Prescription For Parents

How to prevent opioid addiction in your teen.

Father and son hiking

“My teen isn’t an addict.”

“She is a good kid.”

“I can trust him.”

In 2016 alone, the opioid epidemic killed more people than all of the Vietnam War. In 2017, the death toll rose higher still, and continued to grow in 2018. It continues to get worse.1 What’s more? Thousands of the lives lost are those of teens.

For many teens, becoming addicted to opioids isn’t a bad decision made under the influence of peers at a party. It can happen innocently. Perhaps they received a prescription for pain management after wisdom teeth removal. Maybe they got a bottle of medication following surgery to treat a sports injury. This is real treatment for real pain. But, these drugs are addictive, and if recommended dosages are fudged (even just a little), well-behaved and trustworthy teens can become addicted.

What can you do to protect your child?

  • Count the pills regularly
  • Dispense the pills to your child on an as-needed basis
  • Keep track of the medication
  • Don’t let your teen take his or her prescription to school
  • Talk to the doctor—it’s unethical not to treat pain in some way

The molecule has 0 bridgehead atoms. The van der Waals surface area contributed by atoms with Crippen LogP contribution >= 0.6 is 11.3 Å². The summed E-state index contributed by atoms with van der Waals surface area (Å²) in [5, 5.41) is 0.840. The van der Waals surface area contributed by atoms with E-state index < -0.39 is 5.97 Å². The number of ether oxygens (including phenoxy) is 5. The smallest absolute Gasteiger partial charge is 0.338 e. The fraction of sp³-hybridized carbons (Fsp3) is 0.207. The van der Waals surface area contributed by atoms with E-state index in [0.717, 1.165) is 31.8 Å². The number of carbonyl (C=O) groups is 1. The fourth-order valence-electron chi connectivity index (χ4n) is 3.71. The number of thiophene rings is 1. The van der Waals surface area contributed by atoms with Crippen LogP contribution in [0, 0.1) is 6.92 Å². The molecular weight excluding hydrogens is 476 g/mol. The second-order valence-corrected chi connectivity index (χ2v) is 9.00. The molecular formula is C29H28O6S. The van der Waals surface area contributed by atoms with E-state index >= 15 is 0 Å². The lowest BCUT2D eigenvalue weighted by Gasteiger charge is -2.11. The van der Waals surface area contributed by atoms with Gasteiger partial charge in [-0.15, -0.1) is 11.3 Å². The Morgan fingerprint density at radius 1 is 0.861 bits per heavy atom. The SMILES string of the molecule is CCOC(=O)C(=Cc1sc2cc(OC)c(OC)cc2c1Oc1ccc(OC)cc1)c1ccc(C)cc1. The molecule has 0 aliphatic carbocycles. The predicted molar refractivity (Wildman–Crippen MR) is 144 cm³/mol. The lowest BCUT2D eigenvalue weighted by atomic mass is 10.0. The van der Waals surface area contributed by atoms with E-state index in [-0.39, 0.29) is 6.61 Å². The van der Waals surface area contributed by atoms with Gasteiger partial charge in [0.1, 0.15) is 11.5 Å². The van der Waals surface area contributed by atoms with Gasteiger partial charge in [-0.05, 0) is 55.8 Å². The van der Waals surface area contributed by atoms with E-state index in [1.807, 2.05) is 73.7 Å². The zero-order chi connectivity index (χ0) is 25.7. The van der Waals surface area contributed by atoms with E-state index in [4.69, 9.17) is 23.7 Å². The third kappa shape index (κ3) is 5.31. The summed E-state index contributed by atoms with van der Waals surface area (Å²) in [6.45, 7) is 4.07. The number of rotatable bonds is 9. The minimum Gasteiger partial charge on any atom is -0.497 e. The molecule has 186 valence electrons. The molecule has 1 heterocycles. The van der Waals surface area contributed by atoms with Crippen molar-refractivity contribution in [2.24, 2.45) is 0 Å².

• Ask your child’s doctor if there are alternative ways to manage the pain
  • Discuss an appropriate amount of pills to dispense
  • Try keeping the prescription in a secure location

Once the pain is resolved, you want to get rid of the medication. So always dispose of unused, unwanted, or expired pills. This goes for all the prescriptions in your home—not just those that were prescribed to your child. It’s important not to flush them or throw them away. Instead, take them to your local pharmacy, police station, or city office. Find your nearest drop-off location here.

If you have questions about opioid use, for example, "How much is too much?" or, "How do I know if I’m 'abusing' my medication?", talk with a doctor. If you know you need help with your opioid use, call Get Help Now at 800.662.HELP (4357). You can find additional help on the National Drug Take Back Day website.

Interested in health and wellness information? Visit Capital Journal for more articles. 
Interested in drug information? Visit our prescription education section.


1Source: CDC.gov